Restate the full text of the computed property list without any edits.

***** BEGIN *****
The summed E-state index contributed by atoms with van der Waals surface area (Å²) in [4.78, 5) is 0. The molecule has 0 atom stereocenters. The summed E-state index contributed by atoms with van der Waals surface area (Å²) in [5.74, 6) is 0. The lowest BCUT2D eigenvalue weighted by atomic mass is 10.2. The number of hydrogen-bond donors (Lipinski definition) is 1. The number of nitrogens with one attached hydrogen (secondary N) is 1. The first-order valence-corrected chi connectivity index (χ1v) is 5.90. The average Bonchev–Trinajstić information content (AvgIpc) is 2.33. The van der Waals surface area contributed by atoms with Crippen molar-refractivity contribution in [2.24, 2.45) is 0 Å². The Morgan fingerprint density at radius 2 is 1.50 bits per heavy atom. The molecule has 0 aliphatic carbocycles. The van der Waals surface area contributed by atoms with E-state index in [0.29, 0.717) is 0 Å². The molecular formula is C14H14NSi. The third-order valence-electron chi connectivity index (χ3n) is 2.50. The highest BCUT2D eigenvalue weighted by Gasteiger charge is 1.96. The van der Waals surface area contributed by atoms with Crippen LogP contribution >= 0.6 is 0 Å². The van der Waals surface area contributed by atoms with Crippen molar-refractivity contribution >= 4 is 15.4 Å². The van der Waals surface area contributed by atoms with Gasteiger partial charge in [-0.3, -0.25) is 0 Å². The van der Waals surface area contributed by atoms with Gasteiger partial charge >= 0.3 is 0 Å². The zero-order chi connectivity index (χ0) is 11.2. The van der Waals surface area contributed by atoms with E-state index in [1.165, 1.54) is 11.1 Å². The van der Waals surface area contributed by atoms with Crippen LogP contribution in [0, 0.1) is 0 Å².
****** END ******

The summed E-state index contributed by atoms with van der Waals surface area (Å²) in [4.78, 5) is 0. The molecule has 0 atom stereocenters. The summed E-state index contributed by atoms with van der Waals surface area (Å²) in [5.74, 6) is 0. The lowest BCUT2D eigenvalue weighted by atomic mass is 10.2. The number of hydrogen-bond donors (Lipinski definition) is 1. The number of nitrogens with one attached hydrogen (secondary N) is 1. The first-order valence-corrected chi connectivity index (χ1v) is 5.90. The average Bonchev–Trinajstić information content (AvgIpc) is 2.33. The van der Waals surface area contributed by atoms with Crippen molar-refractivity contribution in [2.24, 2.45) is 0 Å². The Morgan fingerprint density at radius 2 is 1.50 bits per heavy atom. The molecule has 0 aliphatic carbocycles. The van der Waals surface area contributed by atoms with E-state index in [0.29, 0.717) is 0 Å². The molecular formula is C14H14NSi. The third-order valence-electron chi connectivity index (χ3n) is 2.50. The highest BCUT2D eigenvalue weighted by Gasteiger charge is 1.96. The van der Waals surface area contributed by atoms with Crippen LogP contribution >= 0.6 is 0 Å². The van der Waals surface area contributed by atoms with Crippen molar-refractivity contribution >= 4 is 15.4 Å². The van der Waals surface area contributed by atoms with Gasteiger partial charge in [-0.3, -0.25) is 0 Å². The van der Waals surface area contributed by atoms with Gasteiger partial charge >= 0.3 is 0 Å². The zero-order chi connectivity index (χ0) is 11.2. The van der Waals surface area contributed by atoms with E-state index in [1.165, 1.54) is 11.1 Å². The van der Waals surface area contributed by atoms with Crippen LogP contribution in [0, 0.1) is 0 Å².